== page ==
This week brings a rich harvest of material on slavery, memory, and public history.
First, we have two fascinating filmed conversations. At the Graduate Center at CUNY, James Oakes talks to Sean Wilentz about his new book, Freedom National: The Destruction of Slavery in the United States, 1861-1865. And at the New-York Historical Society, Harold Holzer speaks with Tony Kushner on the subject of Lincoln (and, of course, Lincoln).
Next, we take a look into slavery at Jefferson’s university. In an article in University of Virginia Magazine and a blogpost for Encyclopedia Virginia, Brendan Wolfe contextualizes a recent archaeological discovery.
In the Washington Post, meanwhile, J. Freedom du Lac reports on Colonial Williamsburg’s difficulty recruiting slave interpreters. And how did 19th-century African American portray their own emancipations? Good interviews Deborah Willis and Barbara Krauthamer about their photographic history.
Meanwhile, Chris Cantwell, reflecting on the stops along Boston’s Freedom Trail, argues that public history needs greater dialogue with scholarship on religion. And shifting us from religion into, perhaps, civil religion: At First Things, Gabrielle Speach summarizes a debate on the nature of American liberalism and “the American founders’ philosophy,” a discussion that moved from that venue to the Witherspoon Center’s Public Discourse. These essays are an instructive example of a certain approach to the study and public presentation of “our political DNA.”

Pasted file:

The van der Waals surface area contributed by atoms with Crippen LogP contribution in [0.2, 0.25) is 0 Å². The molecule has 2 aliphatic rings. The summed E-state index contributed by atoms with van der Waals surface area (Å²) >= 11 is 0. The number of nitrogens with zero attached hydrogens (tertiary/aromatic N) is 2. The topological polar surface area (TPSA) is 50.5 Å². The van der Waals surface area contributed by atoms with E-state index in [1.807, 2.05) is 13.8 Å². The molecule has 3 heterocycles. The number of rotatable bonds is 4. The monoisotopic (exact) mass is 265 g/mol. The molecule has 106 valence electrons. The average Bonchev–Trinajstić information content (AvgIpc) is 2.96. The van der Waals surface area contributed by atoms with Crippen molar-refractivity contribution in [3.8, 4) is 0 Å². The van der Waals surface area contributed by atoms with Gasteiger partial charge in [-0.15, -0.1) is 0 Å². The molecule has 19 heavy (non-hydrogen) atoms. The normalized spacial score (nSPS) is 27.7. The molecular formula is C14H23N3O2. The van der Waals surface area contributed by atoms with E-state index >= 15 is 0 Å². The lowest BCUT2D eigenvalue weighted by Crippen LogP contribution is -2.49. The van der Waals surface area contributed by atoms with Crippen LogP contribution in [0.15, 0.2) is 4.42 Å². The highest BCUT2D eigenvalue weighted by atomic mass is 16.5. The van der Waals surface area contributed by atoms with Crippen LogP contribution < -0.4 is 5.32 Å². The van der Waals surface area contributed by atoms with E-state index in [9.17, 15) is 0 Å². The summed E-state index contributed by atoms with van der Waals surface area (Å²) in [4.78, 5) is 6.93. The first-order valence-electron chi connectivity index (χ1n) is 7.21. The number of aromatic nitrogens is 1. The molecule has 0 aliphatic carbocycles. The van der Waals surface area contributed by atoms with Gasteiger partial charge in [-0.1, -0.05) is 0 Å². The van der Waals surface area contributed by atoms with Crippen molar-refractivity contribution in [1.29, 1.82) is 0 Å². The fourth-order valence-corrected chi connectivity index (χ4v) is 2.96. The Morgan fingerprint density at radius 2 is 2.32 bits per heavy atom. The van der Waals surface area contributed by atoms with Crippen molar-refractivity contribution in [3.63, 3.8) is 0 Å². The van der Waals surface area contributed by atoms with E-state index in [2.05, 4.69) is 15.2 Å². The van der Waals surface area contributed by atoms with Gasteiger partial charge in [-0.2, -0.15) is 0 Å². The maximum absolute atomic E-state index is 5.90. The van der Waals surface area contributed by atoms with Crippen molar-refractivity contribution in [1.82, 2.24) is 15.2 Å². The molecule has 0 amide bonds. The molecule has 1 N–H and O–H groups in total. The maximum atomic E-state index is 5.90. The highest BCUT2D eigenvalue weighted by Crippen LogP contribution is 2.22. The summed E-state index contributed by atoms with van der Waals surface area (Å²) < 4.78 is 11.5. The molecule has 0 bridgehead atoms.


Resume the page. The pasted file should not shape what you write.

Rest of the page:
Whatever may be in our political genes, salesmanship is in our historical genes (or vice versa); we have peddlers, drummers, and now Cracker Barrel. For the Atlantic, Emily Chertoff reviews how Americana’s roadside salesmen have done a brisk trade in cultural history.
For a different approach to American rusticity, though, try to visit Princeton’s Firestone Library, where “A Republic in the Wilderness: Treasures of American History From Jamestown to Appomattox” is now on display. And for all your serious research purposes, Readex has announced that this spring will see the launch of “American Pamphlets, Series 1, 1820-1922,” featuring 25,000 short works from the N-YHS collections.
Keeping track of such a flood of information can be very stressful. If only we lived in a simpler time. Like us, Eric Schultz is pondering stress in the nineteenth century. Steamboats, as Harry Franco advises us, were ruining everything.
And finally this week, we give a salute to the Senate doorkeepers of yore, contemplating the days when March 4th really mattered.